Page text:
“On September 28, 1898, a meeting of Brzesko Municipal Council took place, chaired by the eldest councilor Mojżesz Grauer. The council chose a new mayor and vice-mayor. The commune head (mayor) elected unanimously by 20 votes was Henoch Klapholz, an Israelite, representative of “Okocim” brewery in Vienna. He is surely one of the best mayors in the history of Brzesko. During his tenure as the mayor, in 1904, the largest fire in the history of the city broke out. He acted very energetically and wisely, rebuilding the city from ashes. To this end, he often went to the national department in Lviv, where plans for rebuilding the city were prepared, he applied for subsidies and loans for this purpose. He skillfully dealt with numerous and complicated matters related to the regulation of streets and squares, moving and rebuilding houses etc. He held the position of mayor until October 17, 1906. On this day he was elected deputy mayor. Before being elected as a mayor, he was a councilor for a number of terms. In recognition of his merits for the city, in particular for its reconstruction after the fire in 1904, on October 17, 1906, Brzesko Municipal Council proposed to name one of the streets after him, but when he refused, the street was named after Berek Joselewicz. It should be added that in 1910 as a deputy mayor Henoch Klapholz greatly contributed to the creation of a private high school in Brzesko, and later was a long-term member of the district school board. “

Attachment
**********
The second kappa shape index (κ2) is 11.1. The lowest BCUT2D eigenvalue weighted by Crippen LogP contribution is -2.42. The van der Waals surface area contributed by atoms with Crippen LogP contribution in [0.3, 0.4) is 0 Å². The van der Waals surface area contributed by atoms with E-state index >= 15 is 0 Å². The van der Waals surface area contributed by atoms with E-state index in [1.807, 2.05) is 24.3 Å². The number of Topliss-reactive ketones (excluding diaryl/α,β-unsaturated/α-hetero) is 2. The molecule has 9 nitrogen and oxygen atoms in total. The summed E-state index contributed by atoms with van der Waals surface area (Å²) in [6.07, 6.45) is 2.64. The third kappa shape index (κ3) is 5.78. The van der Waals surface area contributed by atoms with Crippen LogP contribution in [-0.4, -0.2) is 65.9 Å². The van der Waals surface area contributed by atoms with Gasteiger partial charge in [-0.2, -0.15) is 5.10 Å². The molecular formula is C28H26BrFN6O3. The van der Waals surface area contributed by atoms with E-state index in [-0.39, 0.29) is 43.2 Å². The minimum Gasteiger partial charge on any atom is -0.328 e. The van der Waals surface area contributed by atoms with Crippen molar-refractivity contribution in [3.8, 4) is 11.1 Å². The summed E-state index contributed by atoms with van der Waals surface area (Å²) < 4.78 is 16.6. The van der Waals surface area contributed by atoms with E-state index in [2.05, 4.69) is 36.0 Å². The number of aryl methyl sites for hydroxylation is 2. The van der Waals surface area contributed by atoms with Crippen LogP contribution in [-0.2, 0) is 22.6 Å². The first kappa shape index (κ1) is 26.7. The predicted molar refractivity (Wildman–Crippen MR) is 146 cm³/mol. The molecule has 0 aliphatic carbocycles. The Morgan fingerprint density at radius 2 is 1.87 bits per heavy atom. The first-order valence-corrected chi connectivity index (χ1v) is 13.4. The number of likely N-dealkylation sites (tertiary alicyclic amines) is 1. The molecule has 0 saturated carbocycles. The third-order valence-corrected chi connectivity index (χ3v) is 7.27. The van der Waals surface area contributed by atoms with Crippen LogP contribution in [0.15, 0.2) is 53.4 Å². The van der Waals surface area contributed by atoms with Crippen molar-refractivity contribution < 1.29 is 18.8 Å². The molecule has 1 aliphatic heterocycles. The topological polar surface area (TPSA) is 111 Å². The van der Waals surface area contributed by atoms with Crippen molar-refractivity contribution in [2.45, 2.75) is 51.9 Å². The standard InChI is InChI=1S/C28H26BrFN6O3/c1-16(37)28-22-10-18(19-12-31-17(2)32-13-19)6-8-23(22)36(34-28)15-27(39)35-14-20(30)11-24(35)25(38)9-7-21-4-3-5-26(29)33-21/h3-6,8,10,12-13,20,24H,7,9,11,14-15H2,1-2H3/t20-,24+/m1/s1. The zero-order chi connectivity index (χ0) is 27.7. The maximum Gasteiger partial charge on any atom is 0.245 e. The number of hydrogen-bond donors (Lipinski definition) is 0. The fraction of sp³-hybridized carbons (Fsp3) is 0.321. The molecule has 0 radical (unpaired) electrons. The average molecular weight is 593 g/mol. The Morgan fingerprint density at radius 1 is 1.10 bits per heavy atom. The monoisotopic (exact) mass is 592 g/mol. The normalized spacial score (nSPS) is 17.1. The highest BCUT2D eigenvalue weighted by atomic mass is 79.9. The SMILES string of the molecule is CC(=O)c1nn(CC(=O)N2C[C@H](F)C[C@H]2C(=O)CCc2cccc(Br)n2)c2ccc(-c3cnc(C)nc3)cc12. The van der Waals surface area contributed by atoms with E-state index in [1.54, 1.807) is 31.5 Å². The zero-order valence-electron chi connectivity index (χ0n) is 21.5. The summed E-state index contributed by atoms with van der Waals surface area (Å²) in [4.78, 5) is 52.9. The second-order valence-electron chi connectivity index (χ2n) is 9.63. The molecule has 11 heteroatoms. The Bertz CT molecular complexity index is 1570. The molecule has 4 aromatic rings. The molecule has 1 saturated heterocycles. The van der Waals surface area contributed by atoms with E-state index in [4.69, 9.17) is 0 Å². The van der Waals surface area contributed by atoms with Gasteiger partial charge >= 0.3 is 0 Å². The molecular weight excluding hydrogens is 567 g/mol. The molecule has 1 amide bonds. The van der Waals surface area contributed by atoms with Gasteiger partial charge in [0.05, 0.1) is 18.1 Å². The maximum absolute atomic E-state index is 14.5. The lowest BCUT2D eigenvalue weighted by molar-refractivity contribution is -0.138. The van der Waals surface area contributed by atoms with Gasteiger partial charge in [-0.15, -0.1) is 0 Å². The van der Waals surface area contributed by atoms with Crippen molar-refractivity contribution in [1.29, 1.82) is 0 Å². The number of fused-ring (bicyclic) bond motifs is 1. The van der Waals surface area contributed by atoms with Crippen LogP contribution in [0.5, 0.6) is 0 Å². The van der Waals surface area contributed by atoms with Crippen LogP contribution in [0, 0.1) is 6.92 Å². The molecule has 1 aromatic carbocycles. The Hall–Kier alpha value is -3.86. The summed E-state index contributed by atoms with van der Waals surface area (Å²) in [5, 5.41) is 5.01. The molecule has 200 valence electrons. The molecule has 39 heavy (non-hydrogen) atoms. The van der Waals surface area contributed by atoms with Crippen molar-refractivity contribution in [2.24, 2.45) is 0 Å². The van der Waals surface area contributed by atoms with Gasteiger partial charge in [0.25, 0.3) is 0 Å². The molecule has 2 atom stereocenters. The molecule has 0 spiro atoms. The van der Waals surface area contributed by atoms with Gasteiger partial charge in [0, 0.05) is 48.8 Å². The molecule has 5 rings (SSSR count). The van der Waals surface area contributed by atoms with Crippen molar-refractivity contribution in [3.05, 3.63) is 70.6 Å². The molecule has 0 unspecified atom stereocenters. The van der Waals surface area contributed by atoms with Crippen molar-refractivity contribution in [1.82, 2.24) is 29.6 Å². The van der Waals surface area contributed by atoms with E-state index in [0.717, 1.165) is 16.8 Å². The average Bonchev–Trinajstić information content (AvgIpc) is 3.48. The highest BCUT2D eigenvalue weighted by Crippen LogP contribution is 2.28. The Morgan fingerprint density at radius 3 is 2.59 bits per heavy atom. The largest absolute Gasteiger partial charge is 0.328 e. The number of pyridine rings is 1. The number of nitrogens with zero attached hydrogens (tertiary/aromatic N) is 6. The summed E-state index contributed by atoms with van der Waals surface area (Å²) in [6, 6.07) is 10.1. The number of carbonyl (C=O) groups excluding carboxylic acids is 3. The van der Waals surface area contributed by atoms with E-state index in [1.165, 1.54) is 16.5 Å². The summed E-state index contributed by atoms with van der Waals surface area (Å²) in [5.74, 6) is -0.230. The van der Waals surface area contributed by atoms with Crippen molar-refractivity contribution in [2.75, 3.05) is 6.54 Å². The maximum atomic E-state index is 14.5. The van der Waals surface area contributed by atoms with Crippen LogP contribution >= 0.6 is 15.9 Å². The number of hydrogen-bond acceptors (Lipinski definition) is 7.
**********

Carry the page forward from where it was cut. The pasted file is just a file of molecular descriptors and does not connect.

Birth certificate of his youngest daughter Marjem shows that at the turn of the 19th and 20th centuries Henoch Klapholz was also “the head of the Israelite congregation in Brzesko”.